Check out the below review for the Spirit of ’76 strain. It can be found in Colorado and is of unknown genetic origins. Have you tried Spirit of ’76 before? Let us know how you liked it in the comments below.
“So you can’t write articles high?” pressed French reporter Martin Weill of Le Petit Journal, his third iteration of the question aimed at getting the perfect take.
“I usually take notes and write the article the next day,” I repeat, having received this question many times before. Journalists I talk to seem baffled by the concept of writing while high. Granted, I’m no Hunter S. Thompson feverishly banging away on an IBM Selectric for days on end. But the real question to me became, “Should I be writing high?”
Two days later, here I am with a vape pen full of Spirit of ’76 in an attempt to find out. If you’d like to try reading this article high, I’ll “pause for the cause” right now while I take two rips as well.
Welcome back. Spirit of ’76 is a quintessentially Denver strain with unknown genetic origins, an early winner from Kindman (now called The Grass Station as part of some conglomerate). Our own shop critic The Ombudsman noted it as a highlight in his February 2014 trip, calling it “dark and fruity,” while the Denver weekly Westword touted it as one of the “Ten Best Marijuana Strains of 2013.” Now, it’s promoted as their signature strain in the same way T.G.I. Friday’s pushes their Jack Daniels® Ribs.
By the numbers: $18/gram, $300/ounce at The Grass Station, 4125 Elati St. in Denver.
Packing the vaporizer, the first impression was a stale earthiness, almost like a two-day-old glass of Cab Franc. There’s lingering pine on my fingers, too, and everything is telling me it leans more indica than the 50/50 hybrid it’s often held up as. There’s also the fact I’m starting to feel relatively stoned, despite my morning coffee. At this point I’ve abused the bud, squishing and prodding it to get anything else to waft up.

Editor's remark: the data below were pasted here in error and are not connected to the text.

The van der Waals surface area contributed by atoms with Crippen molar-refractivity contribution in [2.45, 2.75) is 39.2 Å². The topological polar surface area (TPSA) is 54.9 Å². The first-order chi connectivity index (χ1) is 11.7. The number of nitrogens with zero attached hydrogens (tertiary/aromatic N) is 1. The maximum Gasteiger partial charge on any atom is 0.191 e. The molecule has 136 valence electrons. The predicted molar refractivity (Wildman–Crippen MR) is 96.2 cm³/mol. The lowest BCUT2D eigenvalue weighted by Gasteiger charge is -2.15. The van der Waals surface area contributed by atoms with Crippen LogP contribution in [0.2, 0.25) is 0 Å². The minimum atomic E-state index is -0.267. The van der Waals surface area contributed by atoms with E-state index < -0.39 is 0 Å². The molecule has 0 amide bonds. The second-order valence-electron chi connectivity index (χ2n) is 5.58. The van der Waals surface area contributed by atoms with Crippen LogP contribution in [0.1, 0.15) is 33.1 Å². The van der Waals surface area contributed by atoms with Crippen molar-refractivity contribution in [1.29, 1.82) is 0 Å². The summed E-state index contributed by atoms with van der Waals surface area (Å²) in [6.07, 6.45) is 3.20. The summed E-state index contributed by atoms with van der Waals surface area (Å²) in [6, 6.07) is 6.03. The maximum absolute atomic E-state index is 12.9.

Am I doing this right? There aren’t many alums of “Weed Review University,” so I message former Westword critic William Breathes to see if there’s a method to the madness I’m not privy to.
“The morning I would turn my review in, I would make sure everything read correctly and put it all together,” he writes back. “Usually with a fresh set of eyes and a clean head.”
My head is not currently clean and my eyes are literally far past fresh at this point. The high is heavy-headed and is settling in my shoulders, arms drooping at the keyboard.
“Interesting,” I reply, as I become the conversational equivalent of a cold bowl of soup.
“I also think it’s worth pointing out that I didn’t smoke bowls like normal people would when reviewing strains,” Breathes writes. “Two-thirds of it was me puffing on it to get flavors and never really inhaling. I would always do that first, then pack another clean bowl to measure the high.”
Unlike Clinton, I inhaled deeply. Through the pen it took on a sweeter, almost spicy Zinfandel-like flavor, but I fire it back up and roll the vapor around in my mouth to verify. Even if I’m not all there, those notes certainly are.
We go back and forth on how we sample — he prefers clear, unworked glass spoons — and then we do the old “We should hang out soon!” dance, but I’m deep into my Spirit of ’76 buzz and my stomach has seized control of my morning. I’m typically a late-lunch guy, but the mood strikes for a fried egg sandwich before noon and I cave to my munchies.
Should you wake-and-bake with the ’76? A true hybrid is usually a solid, if occasionally risky daytime choice, but here I’d save the smoking until right before dinner. This high is like an older sibling sitting on your back, heavy and long lasting. Now, hopefully I can buck it off and get back to my day. And technically, I wrote a review while high.